Parents sitting down to debate the merits of private school vs. public school have the difficult task of sorting through a host of unknowables — which school will best prepare my child for the future — while also asking themselves tough but essential questions about cost, commute, and community. Questions it’s arguably never been harder to answer. According to the National Center for Education Statistics, some 57 million kids enrolled this year in public, private, charter, and parochial schools nationwide, the largest student population in our history. When it comes to weighing public vs. private school, there are abundant practical considerations, with cost likely topping the list for most families. Parents leaning in the direction of private education have to ask themselves if it’s worth it to pay a high cost for the perks that private schools claim to offer. Though even calculating the true cost of education gets complicated with new tax rules laid out by the DeVos-led Department of Education. There are also personal priorities related to faith and culture. For some parents, cost is secondary to the perceived advantages of, for instance, a private catholic education vs. an agnostic public education.
“Instead of just looking at the raw data, parents should instead ask themselves what type of schooling are they looking for, for their child,” says Mark Dynarski of the Center on Children and Families at the Brookings Institute. “What type of environment would best be suited to your child?”
Public School vs. Private School: Cost
Public schools are paid for by local taxes and, except for some small fees, are free. Private schools cost on average $10,740 a year but can range anywhere from $5,330 to $25,180, according to a report from the National Center for Education Statistics (NCES). Cost varies depending on the type of school children attend, with Catholic schools offering the best cost at $6,890 a year on average and nonsectarian schools coming in around $21,510.
Public School vs. Private School: Classes
Since they are not under state supervision, private schools can offer a curriculum that suits their focus. “If you have a child that wants to study the arts, theater, music, or other such subjects a private school will be a better fit,” says Dynarski. “Due to ever-changing budgets and mandated testing, public schools are more focused on the core classes, often at the expense of more peripheral subjects.”
At the high school level, many private schools focus on preparing kids for college. They tend to offer a wider array of extracurricular offerings, advanced placement courses, International Baccalaureate programs, and gifted studies classes.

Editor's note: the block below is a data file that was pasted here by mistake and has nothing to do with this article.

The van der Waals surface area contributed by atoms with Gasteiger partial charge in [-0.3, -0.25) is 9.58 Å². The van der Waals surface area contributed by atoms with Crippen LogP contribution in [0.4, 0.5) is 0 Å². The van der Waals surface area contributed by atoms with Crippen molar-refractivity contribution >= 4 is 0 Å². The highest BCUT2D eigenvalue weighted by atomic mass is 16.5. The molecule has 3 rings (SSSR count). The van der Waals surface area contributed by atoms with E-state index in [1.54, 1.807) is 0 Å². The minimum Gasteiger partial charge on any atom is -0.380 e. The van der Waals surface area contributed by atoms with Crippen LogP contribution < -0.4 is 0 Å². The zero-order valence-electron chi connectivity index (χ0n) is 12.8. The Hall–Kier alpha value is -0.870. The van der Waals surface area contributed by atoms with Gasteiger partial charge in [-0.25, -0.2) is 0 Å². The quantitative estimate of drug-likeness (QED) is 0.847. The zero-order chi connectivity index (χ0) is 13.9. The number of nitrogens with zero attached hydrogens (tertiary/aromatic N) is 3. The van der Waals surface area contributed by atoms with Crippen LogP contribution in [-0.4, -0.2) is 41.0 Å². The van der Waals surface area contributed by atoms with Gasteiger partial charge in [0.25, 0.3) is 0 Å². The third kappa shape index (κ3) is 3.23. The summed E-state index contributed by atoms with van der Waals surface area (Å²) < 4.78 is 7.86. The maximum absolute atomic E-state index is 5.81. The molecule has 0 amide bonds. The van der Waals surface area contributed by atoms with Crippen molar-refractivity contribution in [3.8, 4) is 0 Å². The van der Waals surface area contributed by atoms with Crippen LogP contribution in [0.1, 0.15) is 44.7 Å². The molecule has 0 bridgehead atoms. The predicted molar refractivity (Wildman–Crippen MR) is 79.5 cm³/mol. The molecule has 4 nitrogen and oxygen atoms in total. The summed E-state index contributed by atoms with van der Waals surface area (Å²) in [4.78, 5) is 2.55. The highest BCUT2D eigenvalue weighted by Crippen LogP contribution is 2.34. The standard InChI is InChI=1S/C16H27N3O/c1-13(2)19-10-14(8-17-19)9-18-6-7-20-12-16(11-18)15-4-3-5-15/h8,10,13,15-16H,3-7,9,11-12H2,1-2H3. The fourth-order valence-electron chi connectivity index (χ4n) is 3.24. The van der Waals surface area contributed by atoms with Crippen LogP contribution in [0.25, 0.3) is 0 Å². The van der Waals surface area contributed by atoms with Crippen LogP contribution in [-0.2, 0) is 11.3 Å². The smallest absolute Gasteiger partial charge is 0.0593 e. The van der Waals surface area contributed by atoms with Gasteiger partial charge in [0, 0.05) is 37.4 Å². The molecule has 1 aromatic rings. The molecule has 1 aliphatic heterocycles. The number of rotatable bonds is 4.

Public School vs. Private School: Teachers
The percentage of new teachers (less than four years of teaching experience) is higher in private schools at 16 percent, compared with public schools at 11 percent. “Due to higher salaries and better benefits packages, teachers gravitate toward public schools,” says Dynarski. “A common complaint you hear from private schools is they feel like a feeder system for the public schools.”
The public school teachers also have a higher percentage of master’s degrees — 48 percent compared to 36 percent in private schools. Also, more public school teachers participate in some form of professional development every year than private school teachers do.
Public School vs. Private School: Class Sizes
The difference between the public and private school class size, and student-to-teacher ratios, is considerable. In public schools, the average class size is 25 kids, compared to 19 kids per class in private schools according to NCES. Correspondingly, private schools have a better student-to-teacher ratio of 12.2 students, compared to 16.1 students per teacher in public schools.
Public School vs. Private School: Test Scores
A recent recap of high school graduates showed private school students scoring 3.1 points higher on the ACT test. The same disparity is found between primary and middle schools, according to the NCES. A comparison of mathematics tests showed private schools scored 18 points higher for eighth-graders and 8 points higher for fourth graders. Reading had the same results, with the private schools outscoring their public counterparts by 18 points in eighth grade and 15 points in fourth grade.
Public School vs. Private School: Diversity
The nation’s 33,600 private schools offer parents the ability to be more selective about the students that their child will spend their days with. “Numerous studies have shown that private schools, on the whole, offer a more positive peer environment,” says Dynarski. Part of the reason for this phenomenon is the fact that private schools can screen who they allow in, and can tailor their offerings to the type of child they want coming through their doors. Plus, because parents are paying, students tend to come from a higher socio-economic class. Public schools, except some charter schools, are not allowed to pick and choose who attends.
Public School vs. Private School: Religion
The separation of church and state is guaranteed by the Constitution and that means local public schools can’t introduce religion into the classroom. A vast majority of private school students (79 percent) attend some form of a religiously affiliated school. A full 1.9 million kids are enrolled in Catholic institutions, making it the largest component of the private school universe. But, it’s a system that is changing. According to the National Catholic Educational Association, 18.4 percent of all the students enrolled were non-Catholic, a number that has been steadily growing over the years.